Add CrimeSpot to
your site with

Recent Posts:

Complete Archives:
01/01/2006 - 02/01/2006
02/01/2006 - 03/01/2006
03/01/2006 - 04/01/2006
04/01/2006 - 05/01/2006
05/01/2006 - 06/01/2006
06/01/2006 - 07/01/2006
07/01/2006 - 08/01/2006
08/01/2006 - 09/01/2006
09/01/2006 - 10/01/2006
10/01/2006 - 11/01/2006
11/01/2006 - 12/01/2006
12/01/2006 - 01/01/2007
02/01/2007 - 03/01/2007
03/01/2007 - 04/01/2007
04/01/2007 - 05/01/2007
06/01/2007 - 07/01/2007
07/01/2007 - 08/01/2007
08/01/2007 - 09/01/2007
09/01/2007 - 10/01/2007
10/01/2007 - 11/01/2007
11/01/2007 - 12/01/2007
12/01/2007 - 01/01/2008
01/01/2008 - 02/01/2008
02/01/2008 - 03/01/2008
03/01/2008 - 04/01/2008
04/01/2008 - 05/01/2008
05/01/2008 - 06/01/2008
07/01/2008 - 08/01/2008
09/01/2008 - 10/01/2008
12/01/2008 - 01/01/2009
04/01/2009 - 05/01/2009
07/01/2009 - 08/01/2009
09/01/2009 - 10/01/2009
10/01/2009 - 11/01/2009
11/01/2009 - 12/01/2009
09/01/2010 - 10/01/2010
10/01/2010 - 11/01/2010
11/01/2010 - 12/01/2010
01/01/2011 - 02/01/2011
02/01/2011 - 03/01/2011
06/01/2011 - 07/01/2011
08/01/2011 - 09/01/2011
09/01/2011 - 10/01/2011
09/01/2012 - 10/01/2012
03/01/2015 - 04/01/2015
04/01/2015 - 05/01/2015

Back In Business

Friday, April 03, 2015
And we're back! I have not yet figured out what caused this week's outage, and now I probably won't, but the site is back up and I hope it remains that way!

posted by Graham Powell at 6:46 AM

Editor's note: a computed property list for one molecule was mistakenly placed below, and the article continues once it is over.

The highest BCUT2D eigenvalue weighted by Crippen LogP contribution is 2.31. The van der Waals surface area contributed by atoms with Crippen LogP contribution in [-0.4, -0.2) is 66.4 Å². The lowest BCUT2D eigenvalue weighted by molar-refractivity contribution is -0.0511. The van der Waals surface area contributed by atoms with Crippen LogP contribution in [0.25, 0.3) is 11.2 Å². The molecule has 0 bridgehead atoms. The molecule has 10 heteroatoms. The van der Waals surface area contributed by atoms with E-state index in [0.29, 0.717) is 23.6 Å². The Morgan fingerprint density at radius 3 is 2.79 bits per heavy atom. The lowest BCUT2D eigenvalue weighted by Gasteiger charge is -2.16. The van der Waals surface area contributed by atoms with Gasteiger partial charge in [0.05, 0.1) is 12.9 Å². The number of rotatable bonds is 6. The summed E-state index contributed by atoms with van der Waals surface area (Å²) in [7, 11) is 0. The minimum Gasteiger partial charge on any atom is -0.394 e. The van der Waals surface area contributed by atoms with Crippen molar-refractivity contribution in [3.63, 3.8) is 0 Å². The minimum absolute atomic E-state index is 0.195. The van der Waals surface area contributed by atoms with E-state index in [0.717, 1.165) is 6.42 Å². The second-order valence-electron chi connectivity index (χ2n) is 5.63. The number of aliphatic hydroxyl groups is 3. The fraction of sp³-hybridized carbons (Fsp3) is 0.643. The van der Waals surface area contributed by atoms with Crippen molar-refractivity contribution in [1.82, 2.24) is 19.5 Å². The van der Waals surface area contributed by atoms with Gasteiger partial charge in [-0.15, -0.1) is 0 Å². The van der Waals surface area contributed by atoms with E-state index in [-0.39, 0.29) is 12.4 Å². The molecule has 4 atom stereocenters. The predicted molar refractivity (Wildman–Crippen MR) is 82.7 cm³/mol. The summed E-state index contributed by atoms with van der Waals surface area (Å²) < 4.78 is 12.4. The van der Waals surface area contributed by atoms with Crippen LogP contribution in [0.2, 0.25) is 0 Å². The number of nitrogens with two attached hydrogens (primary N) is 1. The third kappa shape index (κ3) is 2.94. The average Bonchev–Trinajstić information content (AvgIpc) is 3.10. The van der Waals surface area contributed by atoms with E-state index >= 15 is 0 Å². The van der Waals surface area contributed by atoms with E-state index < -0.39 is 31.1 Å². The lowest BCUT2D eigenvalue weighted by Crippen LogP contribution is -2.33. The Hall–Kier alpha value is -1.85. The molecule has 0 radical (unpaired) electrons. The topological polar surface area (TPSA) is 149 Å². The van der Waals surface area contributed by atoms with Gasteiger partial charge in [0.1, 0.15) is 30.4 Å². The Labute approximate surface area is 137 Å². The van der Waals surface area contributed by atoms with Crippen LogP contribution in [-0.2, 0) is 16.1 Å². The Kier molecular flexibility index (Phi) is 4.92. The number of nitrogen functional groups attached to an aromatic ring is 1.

CrimeSpot Not Updating

Tuesday, March 31, 2015
There is some kind of issue right now, and CrimeSpot is not updating. I'll look into it when I have a chance. In the meantime, I apologize for the inconvenience.

posted by Graham Powell at 8:36 AM

Sean Cregan on MURDER PARK

Wednesday, September 19, 2012

Sean Cregan has been a CrimeSpot favorite since time immemorial (in Internet years, anyway). Here he talks about his online novel MURDER PARK.

Graham's very kindly asked me if I wanted to use this spot to talk about my ongoing serial novel (or serialisation of a novel; some people get very fussy over terminology) MURDER PARK. So: I have a more-or-less cyberpunk thriller serial novel called MURDER PARK which you can read twice-weekly at Thank you, and good night!

I'm kidding. There's more.

The book would've been the third one for my last publisher if they'd been able to offer me another deal for similar novels to the first couple I'd given them, but enthusiasm for the unsellable only runs so far and they had to decline when I was just over two-thirds finished. It sat on my hard drive for a year until I had the chance to reread it, edit it, and finish it off with the aim of serialising it in mind. Which I'm glad I had the chance to do; I've never had to down tools on something so far in before and I'm happy it's not been wasted.

The real challenge for this - for any story, but I suspect especially for serials, and for stories which don't have an especially easy genre label to attach to them - is to see it find an audience. Obviously the long runtime helps, but it's hard to find places to say, "Hey, here's a thing to read!"

(Hat tip, obviously, to Graham, who's just allowed me to do exactly that here.)

But that's something to work on as and when. I don't much enjoy advertising, even for something that's primarily a labour of love. The main meat of telling a story is actually telling a story, and on that score, rereading and tweaking each installment as it goes up, I'm happy. I might be the only one, but this thing that I wrote in some parts two years ago is pretty good, I think. To look back, reasonably pleased, on something you've created is always a nice feeling as a writer. If other people end up enjoying it, well, that's all the better.